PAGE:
Day 3 of the I-Wish-I-Was-at-Bouchercon-Party
It’s late in the day since I had to unexpectedly go into work early, but our virtual con must go on. To start off the evening, I put a happy hour toast and some other environmental conference notes at The Absolute Write Mystery Room’s Party Thread. And now to our very special editor interview. Imagine that you have scheduled a “pitch session” with Mari. You walk up to the table and she kindly shakes your hand as you introduce yourself.
Mari Farthing, Senior Editor at Buzz Books USA
Mari, the folks at our party want to be pitching editors or agents today. Can you give us an idea of what makes you sit up and take notice of an author in the midst of a conference? Clothes? Manners? Confidence? Style? What else?
Definitely confidence and demeanor make the biggest impact for me. A friendly nature, a sense of humor is a must—not that a person must come up and try to crack jokes or make me laugh, but a positive attitude and an openness to this strange transaction of the pitch. Most importantly, be yourself. There is an ease about someone who isn’t trying to be anything other than what they are, and that ease, that accessibility and genuineness speaks to your writing as well.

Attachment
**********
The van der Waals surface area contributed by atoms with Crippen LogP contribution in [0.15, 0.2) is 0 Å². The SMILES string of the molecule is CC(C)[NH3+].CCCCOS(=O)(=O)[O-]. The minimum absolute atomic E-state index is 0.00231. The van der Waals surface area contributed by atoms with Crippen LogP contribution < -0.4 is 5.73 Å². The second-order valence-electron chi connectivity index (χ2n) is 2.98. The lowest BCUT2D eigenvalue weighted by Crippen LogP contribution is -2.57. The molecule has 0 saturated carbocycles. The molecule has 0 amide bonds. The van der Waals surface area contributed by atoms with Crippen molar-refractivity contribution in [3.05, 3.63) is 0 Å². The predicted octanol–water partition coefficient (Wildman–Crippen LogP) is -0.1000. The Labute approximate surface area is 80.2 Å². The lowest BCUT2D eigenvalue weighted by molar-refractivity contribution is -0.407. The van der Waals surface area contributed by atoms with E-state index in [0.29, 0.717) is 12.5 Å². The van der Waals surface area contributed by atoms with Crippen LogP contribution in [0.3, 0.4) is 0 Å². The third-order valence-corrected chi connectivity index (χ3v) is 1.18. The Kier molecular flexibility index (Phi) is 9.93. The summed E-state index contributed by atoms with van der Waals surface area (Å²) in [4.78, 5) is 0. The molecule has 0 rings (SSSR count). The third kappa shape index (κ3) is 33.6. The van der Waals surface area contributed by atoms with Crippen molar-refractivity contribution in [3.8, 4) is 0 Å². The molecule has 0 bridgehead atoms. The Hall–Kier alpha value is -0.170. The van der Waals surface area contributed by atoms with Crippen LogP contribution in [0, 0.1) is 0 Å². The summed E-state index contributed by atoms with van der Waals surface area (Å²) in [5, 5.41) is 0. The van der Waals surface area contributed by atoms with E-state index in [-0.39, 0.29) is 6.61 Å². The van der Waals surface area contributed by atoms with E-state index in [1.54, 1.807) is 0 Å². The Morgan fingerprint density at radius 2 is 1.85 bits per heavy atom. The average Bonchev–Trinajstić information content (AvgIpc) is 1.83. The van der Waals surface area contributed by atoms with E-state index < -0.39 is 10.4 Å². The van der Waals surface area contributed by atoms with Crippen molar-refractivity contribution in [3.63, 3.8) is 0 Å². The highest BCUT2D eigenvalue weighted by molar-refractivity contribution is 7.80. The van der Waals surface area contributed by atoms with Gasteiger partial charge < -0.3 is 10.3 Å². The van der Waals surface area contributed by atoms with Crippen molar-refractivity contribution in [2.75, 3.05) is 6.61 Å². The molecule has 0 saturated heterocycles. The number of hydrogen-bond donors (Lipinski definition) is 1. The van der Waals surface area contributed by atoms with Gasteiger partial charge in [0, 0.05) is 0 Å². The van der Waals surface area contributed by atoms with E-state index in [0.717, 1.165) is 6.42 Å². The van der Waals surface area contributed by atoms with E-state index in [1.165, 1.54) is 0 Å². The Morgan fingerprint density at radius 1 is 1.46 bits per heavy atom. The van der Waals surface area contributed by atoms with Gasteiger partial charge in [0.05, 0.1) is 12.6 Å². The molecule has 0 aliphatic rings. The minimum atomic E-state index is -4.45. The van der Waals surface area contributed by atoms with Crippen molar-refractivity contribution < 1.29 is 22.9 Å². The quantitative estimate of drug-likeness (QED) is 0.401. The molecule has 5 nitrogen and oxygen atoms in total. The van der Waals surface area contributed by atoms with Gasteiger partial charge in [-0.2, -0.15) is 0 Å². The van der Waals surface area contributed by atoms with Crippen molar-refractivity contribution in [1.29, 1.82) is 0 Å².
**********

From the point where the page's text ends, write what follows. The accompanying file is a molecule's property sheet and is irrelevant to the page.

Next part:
I don’t judge based on style or clothing beyond good hygiene, which I guess that’s just part of me being a mom.
What should an author aim to include in the pitch? In how few words? When do you start tuning out? Are there certain phrases that make you think, “He/she is so not ready for this.”
I want to relate to the people that pitch to me, I need to feel the emotion behind your work, the purpose and the reason they are sitting across from me.
I need to know the reason behind your pitch. This needn’t be a discrete statement, but it needs to be hiding somewhere there in what you’re selling me. You should be able to give me a 10-second summary of what your work includes. That summary should make me want to ask questions (not because I’m confused), and lead to more information that gets me excited. Be prepared and arrive with a full outline of your work and your first three chapters.